Héloïse Letissier, Christine and the Queens

Héloïse Letissier has lost her passport. Well, forgotten, rather; she knows its last location (the Spotify offices, from where she has just come), but for the time being, the French native is without identification.

Not that she shows any concern; Letissier, the 30-year-old pop sensation known as Christine and the Queens, is weeks away from releasing “Chris,” the follow-up to her 2014 debut album “Chaleur Humaine” and despite that — and the missing passport — she’s as relaxed as they come. Letissier gives a disclaimer about her English, then proceeds to speak more eloquently and thoughtfully than most of her contemporaries.

“There’s a sense of excitement — and also, I really, honestly don’t know what is going to happen,” she says candidly of “Chris,” which is out today. “Especially because I’m out of something normal. The first record was normal in the way that we didn’t expect such a success with that record, and it was a debut album, and I had low expectations, and it kind of blew up in France and it brought me here. And the second one, it kind of resisted the narrative of, ‘I’m successful now so I’ve worked with many famous producers.’ I’ve actually narrowed it down to being even more raw and exposed and personal. And I honestly don’t know what to expect. Especially since I feel that I’m complicating the narrative — but deliberately. And I’m trying to work on being vulnerable and raw.”

Letissier has the ability to be at once articulately intimidating about her creative process, deeply intellectual in the way she speaks to how she uses gender and self-expression, and also self-deprecating and disarmingly genuine. “Chris” is as personal a product as anything; she writes the music and the video treatments herself, all coming off a multiyear tour promoting the debut record.

“Hence the dark circles,” she says coyly.

“The more I was touring and talking about ‘Chaleur Humaine,’ the more I noticed that it could be an act of resistance for a woman to complicate the narrative,” she says. It’s a topic on which she speaks naturally and easily, one that is central to the kind of pop star she is.

“I feel like sometimes women are still made to choose and refuse some kind of complexity or multifaceted character that sometimes men have naturally. And I was kind of like, ‘Oh, well that’s actually something I want to work on,’ especially since it’s such a personal project — I’m the only one writing the tracks. I kind of wanted to address the contradictions. I wanted to resist branding, if that means anything. And if it’s too tiring then well, I’m not going to make it easy either. Because as a woman, a feminist and a queer woman, I kind of need complexity and I need nuances and I want them.”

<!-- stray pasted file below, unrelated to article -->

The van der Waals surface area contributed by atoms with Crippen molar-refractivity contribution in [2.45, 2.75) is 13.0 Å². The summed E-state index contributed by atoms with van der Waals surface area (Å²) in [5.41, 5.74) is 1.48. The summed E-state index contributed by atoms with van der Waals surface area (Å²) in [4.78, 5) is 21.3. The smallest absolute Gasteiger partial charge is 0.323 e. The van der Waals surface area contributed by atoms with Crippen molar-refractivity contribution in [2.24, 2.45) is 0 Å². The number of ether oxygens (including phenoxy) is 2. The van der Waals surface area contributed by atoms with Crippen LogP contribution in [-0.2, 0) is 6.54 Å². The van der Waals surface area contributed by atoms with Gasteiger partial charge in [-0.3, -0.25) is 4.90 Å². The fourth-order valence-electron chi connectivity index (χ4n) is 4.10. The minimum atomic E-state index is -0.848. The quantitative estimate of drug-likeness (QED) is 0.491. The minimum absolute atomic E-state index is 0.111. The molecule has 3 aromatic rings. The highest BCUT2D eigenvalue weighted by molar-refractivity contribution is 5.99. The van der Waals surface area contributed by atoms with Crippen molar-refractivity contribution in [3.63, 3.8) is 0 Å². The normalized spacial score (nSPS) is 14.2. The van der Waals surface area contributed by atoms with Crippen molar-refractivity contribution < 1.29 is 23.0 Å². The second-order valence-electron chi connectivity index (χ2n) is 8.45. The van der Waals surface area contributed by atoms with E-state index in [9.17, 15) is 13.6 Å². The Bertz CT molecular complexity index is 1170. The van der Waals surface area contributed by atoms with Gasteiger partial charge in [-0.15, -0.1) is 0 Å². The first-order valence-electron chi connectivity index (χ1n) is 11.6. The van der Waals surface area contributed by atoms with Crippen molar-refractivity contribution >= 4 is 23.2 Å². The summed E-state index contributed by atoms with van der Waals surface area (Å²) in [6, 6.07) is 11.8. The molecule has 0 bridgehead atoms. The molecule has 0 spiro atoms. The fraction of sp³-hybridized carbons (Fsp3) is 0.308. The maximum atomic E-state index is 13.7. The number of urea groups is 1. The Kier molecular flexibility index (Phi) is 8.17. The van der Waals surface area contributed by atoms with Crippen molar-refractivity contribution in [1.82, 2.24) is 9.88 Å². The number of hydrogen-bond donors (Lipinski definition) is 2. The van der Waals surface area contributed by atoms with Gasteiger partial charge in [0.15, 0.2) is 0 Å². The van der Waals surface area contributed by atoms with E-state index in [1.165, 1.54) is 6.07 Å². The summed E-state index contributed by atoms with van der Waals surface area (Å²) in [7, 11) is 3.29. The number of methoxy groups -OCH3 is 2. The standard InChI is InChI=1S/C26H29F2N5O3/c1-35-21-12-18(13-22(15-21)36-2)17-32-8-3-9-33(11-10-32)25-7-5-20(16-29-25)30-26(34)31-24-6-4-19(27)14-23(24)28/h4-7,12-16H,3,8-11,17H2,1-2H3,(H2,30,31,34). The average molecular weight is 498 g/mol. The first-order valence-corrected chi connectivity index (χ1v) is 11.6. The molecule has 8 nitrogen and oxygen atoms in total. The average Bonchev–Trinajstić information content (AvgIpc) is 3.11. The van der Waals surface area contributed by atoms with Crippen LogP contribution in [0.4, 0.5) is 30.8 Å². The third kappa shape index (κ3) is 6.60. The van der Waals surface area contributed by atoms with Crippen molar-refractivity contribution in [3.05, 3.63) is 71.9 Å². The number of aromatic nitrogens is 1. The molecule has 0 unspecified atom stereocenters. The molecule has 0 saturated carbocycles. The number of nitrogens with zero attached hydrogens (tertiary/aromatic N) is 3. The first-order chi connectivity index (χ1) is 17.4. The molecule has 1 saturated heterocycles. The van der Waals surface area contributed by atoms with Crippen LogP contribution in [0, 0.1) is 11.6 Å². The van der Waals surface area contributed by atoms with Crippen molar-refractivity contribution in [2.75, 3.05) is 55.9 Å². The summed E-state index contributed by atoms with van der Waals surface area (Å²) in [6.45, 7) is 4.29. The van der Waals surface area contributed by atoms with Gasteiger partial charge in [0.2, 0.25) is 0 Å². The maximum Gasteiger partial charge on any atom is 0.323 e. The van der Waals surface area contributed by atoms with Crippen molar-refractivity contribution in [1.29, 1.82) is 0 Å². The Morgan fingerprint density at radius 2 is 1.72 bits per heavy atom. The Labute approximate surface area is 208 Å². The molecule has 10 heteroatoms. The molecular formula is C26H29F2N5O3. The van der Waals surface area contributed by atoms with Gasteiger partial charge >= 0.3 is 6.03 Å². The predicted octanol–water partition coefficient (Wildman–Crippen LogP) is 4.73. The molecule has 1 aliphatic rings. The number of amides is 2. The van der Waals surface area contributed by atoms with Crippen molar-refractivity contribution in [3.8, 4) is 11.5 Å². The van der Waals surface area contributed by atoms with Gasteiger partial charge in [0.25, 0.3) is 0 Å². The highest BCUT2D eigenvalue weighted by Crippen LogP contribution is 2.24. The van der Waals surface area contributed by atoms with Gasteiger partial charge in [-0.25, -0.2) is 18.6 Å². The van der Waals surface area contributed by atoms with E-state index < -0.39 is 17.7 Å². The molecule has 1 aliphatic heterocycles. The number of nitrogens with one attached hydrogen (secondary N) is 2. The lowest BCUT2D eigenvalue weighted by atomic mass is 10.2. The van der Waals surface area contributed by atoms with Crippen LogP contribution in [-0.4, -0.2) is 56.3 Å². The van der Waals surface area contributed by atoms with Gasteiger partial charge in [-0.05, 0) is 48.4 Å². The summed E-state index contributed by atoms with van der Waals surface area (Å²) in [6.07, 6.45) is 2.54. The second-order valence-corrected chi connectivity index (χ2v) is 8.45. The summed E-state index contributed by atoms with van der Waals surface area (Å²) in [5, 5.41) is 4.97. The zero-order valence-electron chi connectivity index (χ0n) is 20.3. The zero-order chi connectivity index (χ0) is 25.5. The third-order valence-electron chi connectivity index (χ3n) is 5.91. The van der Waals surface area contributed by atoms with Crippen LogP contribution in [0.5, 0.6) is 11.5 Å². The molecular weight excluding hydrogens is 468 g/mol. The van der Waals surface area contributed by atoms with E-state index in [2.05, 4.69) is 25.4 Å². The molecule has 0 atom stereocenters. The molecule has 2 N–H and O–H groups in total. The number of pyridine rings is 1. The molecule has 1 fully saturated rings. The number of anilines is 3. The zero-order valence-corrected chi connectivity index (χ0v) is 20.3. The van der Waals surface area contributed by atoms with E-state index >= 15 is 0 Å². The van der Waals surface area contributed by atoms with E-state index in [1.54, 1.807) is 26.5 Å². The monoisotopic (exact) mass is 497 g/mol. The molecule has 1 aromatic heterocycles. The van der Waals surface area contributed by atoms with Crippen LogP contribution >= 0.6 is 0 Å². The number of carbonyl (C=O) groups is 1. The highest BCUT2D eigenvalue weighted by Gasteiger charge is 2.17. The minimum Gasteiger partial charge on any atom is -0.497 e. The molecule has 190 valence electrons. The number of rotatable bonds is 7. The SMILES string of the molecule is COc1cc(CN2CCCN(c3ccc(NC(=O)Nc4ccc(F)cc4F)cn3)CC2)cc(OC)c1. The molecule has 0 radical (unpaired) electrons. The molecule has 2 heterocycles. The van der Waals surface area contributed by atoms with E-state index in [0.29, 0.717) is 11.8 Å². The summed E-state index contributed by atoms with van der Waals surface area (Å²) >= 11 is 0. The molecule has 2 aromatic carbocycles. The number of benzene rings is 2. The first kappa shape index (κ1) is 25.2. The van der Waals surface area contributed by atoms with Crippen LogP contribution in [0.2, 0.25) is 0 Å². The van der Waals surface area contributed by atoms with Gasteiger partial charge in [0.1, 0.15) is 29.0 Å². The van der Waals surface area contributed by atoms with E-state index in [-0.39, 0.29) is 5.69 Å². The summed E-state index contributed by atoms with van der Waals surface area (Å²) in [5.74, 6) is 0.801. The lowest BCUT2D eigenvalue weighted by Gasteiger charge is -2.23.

Héloïse Letissier, Christine and the Queens

Héloïse Letissier aka Christine and the Queens  Lexie Moreland/WWD

She sought inspiration in music like the 1997 Janet Jackson album “The Velvet Rope,” where she found a complex female narrator who sings of empowerment and of abuse, “and it’s all the same person,” Letissier says. “So writing about Chris was also about empowerment in that regard; I’m powerful enough to address all those doubts and zones of friction and uncertainties.”

The character of Christine and the Queens — and it is very much a character she adapts, as artistic expression — has evolved into Chris for the second record: a more fluid, gender-bending, casual and comfortable version of the Christine she introduced in 2014.

“There is more confidence and more looseness and more defiance. It’s kind of like a looser version of Christine — Chris is actually the nickname,” she says. “It’s like I can shed some skin and run faster, and also in the way I present myself, with the shorter hair and the looser clothing, I’m just trying to be comfortable and ready to escape and run if I can.”

One thing that hasn’t changed between albums is her commitment to recording in both French and English.

“Me writing in English is me trying to relate to an English-speaking audience. I don’t know if my English is pristine or anything, but it’s me trying,” she explains. “I think I just want to be understood, really.”

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